Any film with The Smiths in its soundtrack has to be good, it’s a metaphysical law. When I saw the trailer for (500) Days Of Summer and learnt that the main characters meet when listening to There Is A Light That Never Goes Out – one of my favourite Smiths songs – I knew this was a movie for me.
Starring Zooey Deschanel, who happens to be my favourite actress, and Joseph Gordon-Levitt (the kid from Third Rock From The Sun, remember him?) the film opens with Regina Spektor’s charming piano refrain Us from her album Soviet Kitsch. I don’t have long to wait until The Smiths come into play. I spy a poster in the background very early on and throughout the film we are treated to both There Is A Light That Never Goes Out and Please, Please, Please Let Me Get What I Want. The soundtrack recording also includes a cover of Please, Please, Please Let Me Get What I Want by She & Him, the musical project of Zooey Deschanel and M. Ward.
Throughout the film, familiar music is never at bay. Melbourne band The Temper trap’s Sweet Disposition, from their debut album, guides the audience through a poignant moment. In one scene the characters are listening to Italian-born-French-bred, model-turned-singer Carla Bruni – yes, French President Sarkozy’s wife. Her rendition of Quelqu’un M’a Dit has accompanied me through many hours of French homework over the years.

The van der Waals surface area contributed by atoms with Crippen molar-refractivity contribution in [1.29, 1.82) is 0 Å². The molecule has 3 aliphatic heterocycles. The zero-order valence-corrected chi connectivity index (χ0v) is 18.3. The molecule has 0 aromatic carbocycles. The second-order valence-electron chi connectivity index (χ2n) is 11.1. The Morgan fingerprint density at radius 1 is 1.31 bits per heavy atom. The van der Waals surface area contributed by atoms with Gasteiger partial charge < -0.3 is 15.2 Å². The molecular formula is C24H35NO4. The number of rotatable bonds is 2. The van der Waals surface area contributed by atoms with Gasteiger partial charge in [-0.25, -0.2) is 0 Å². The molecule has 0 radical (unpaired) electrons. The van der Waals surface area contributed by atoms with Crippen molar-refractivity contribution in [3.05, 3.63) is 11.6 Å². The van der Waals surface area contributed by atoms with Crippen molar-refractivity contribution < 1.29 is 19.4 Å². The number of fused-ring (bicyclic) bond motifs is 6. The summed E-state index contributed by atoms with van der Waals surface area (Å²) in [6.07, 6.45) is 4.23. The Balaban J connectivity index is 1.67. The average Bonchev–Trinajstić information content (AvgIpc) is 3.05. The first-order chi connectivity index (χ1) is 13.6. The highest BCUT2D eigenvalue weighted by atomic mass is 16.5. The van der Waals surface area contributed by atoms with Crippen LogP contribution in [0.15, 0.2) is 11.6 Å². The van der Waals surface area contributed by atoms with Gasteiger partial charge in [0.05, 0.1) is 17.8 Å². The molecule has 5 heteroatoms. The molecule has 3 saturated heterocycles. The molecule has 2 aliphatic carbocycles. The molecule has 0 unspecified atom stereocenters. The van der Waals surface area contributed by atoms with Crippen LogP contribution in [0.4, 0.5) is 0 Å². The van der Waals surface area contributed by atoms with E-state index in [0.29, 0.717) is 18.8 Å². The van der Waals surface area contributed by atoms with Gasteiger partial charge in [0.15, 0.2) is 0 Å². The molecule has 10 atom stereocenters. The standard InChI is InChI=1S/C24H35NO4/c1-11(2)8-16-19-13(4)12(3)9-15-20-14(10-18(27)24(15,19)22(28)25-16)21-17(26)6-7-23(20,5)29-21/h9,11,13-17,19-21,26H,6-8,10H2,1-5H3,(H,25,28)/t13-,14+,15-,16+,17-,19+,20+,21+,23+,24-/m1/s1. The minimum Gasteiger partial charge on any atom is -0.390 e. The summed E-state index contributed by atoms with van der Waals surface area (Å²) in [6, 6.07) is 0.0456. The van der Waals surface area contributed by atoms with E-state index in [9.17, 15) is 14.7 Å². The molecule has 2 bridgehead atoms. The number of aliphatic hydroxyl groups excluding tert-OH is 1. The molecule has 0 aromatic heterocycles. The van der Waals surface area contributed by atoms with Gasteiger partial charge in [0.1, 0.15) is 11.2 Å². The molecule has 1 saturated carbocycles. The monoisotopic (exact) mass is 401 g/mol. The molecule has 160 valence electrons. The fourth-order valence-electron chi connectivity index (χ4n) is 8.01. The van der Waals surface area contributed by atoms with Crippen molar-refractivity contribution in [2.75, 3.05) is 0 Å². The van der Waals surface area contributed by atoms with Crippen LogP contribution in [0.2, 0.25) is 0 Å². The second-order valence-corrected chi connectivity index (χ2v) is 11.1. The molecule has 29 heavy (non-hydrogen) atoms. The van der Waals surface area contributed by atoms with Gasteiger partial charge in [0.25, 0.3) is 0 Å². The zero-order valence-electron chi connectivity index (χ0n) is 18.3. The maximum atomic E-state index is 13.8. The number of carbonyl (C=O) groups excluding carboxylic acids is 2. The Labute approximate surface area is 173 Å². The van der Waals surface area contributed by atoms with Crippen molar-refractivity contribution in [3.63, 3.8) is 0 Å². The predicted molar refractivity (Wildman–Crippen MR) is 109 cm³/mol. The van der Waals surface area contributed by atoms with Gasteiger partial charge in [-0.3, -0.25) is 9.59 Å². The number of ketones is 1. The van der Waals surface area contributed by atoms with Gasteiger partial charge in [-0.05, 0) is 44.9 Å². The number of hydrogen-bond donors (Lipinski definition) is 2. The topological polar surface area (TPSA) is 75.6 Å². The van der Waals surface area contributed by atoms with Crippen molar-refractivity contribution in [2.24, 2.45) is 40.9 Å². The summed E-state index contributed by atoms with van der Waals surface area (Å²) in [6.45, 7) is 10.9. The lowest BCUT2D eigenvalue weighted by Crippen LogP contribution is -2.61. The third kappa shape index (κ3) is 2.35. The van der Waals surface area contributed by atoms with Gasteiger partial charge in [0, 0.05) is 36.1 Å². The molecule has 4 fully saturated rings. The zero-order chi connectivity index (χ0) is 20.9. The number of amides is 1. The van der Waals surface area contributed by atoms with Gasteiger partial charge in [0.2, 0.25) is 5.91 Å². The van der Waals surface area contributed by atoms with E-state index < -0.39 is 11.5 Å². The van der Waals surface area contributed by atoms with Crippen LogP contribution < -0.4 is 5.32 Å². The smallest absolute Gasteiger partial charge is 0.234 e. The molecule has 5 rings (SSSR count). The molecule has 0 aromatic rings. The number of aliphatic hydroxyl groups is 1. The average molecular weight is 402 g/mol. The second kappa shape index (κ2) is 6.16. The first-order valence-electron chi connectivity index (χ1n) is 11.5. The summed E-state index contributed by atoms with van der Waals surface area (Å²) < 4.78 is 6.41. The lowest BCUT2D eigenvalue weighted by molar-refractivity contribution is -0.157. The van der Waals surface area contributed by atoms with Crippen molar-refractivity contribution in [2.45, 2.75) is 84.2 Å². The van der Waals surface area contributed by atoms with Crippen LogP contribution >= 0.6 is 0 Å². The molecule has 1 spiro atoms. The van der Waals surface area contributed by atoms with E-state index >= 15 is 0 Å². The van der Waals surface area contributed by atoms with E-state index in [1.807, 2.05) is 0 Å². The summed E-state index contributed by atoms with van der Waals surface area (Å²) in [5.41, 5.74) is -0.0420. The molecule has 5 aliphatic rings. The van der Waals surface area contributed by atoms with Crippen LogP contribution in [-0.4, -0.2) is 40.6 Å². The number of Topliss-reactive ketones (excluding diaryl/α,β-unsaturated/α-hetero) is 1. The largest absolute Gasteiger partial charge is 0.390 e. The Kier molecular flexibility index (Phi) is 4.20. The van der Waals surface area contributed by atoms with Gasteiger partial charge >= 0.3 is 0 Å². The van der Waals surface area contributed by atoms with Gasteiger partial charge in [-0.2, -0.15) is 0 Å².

Sure, (500) Days Of Summer has a great, eclectic soundtrack – also including The Black Lips, Feist, The Doves, Simon & Garfunkel and Wolfmother – but it was also a super film. Probably best described as a romantic comedy, boys shouldn’t be afraid. It is funny, I promise. Plus, the usual gender stereo types of non-committal male and over-clingy female have been turned upside down. When Tom Hanson meets and falls instantly in love with Summer Finn, his boss’s new assistant, he believes she is ‘the one’. Alas, Summer doesn’t believe in love. What ensues is 500 days of Tom’s emotional ups and downs as the undefinable status of their relationship tortures him. Does he get the girl? I’m not going to tell.